Neighborhood history as a factor shaping syringe distribution networks among drug users at a U.S. syringe exchange. Brainea, N.; Ackerb, C.; Goldblattc, C.; Yid, H.; and and Don C.&nbsp;DesJarlaisc, S.<nbsp>F. Social Networks.
Neighborhood history as a factor shaping syringe distribution networks among drug users at a U.S. syringe exchange [link]Paper  abstract   bibtex   
Throughout the U.S., high visibility drug markets are concentrated in neighborhoods with few economic opportunities, while drug buyers/users are widely dispersed. A study of Pittsburgh Syringe Exchange participants provides data on travel between and network linkages across neighborhoods with different levels of drug activity. There are distinct racial patterns to syringe distribution activity within networks and across neighborhoods. Pittsburgh's history suggests that these patterns emerge from historical patterns of social and economic development. Study data demonstrate the ability of IDUs to form long-term social ties across racial and geographic boundaries and use them to reduce the risk of HIV transmission.
@article{ naomi_brainea_caroline_ackerb_cullen_goldblattc_huso_yid_samuel_friedmand_and_don_c._desjarlaisc_neighborhood_????,
  title = {Neighborhood history as a factor shaping syringe distribution networks among drug users at a {U}.{S}. syringe exchange},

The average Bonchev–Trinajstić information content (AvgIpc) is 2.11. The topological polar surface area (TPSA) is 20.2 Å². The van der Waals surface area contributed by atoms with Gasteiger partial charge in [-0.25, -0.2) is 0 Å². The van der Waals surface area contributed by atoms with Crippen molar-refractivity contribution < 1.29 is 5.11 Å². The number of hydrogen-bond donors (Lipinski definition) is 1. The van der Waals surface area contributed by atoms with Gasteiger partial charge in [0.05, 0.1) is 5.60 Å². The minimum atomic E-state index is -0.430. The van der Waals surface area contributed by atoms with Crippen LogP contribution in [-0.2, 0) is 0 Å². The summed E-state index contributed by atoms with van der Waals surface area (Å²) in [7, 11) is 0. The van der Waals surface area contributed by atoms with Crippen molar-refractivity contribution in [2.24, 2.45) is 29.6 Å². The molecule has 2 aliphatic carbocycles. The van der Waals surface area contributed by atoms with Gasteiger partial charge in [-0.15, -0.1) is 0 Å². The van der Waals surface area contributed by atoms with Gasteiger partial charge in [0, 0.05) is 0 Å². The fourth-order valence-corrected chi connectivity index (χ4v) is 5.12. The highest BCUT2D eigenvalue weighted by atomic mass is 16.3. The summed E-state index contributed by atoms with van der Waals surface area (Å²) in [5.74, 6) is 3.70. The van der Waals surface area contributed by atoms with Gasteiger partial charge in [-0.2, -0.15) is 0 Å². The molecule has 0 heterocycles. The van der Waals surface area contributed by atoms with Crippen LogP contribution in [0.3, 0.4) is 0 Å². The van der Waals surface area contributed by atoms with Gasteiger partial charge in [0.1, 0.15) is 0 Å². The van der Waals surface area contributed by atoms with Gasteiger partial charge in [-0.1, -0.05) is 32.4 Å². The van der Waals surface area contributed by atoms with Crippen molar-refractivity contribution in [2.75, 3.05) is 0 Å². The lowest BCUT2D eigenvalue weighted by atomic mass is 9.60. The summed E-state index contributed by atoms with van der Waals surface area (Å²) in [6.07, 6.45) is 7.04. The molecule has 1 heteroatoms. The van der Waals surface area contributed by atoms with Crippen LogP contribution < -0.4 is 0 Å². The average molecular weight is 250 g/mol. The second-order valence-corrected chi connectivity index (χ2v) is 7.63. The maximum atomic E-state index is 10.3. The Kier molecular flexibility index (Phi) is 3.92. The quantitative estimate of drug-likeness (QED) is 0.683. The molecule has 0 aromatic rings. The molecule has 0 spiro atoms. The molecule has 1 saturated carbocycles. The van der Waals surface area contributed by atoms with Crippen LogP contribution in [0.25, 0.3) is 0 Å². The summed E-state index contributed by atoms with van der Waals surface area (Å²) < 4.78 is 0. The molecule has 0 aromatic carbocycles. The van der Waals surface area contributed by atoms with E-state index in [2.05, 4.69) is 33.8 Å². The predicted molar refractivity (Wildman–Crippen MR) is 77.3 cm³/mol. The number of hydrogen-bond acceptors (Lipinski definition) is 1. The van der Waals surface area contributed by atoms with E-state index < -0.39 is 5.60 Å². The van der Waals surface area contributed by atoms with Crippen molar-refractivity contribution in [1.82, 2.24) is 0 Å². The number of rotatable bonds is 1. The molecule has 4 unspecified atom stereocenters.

volume = {Volume 30, Issue 3, July 2008, Pages 235-246},
  url = {http://www.sciencedirect.com/science/article/pii/S0378873308000166},
  abstract = {Throughout the U.S., high visibility drug markets are concentrated in neighborhoods with few economic opportunities, while drug buyers/users are widely dispersed. A study of Pittsburgh Syringe Exchange participants provides data on travel between and network linkages across neighborhoods with different levels of drug activity. There are distinct racial patterns to syringe distribution activity within networks and across neighborhoods. Pittsburgh's history suggests that these patterns emerge from historical patterns of social and economic development. Study data demonstrate the ability of IDUs to form long-term social ties across racial and geographic boundaries and use them to reduce the risk of HIV transmission.},
  urldate = {2011-06-03TZ},
  journal = {Social Networks},
  author = {Naomi Brainea, Caroline Ackerb, Cullen Goldblattc, Huso Yid, Samuel Friedmand {and} Don C. DesJarlaisc}
}
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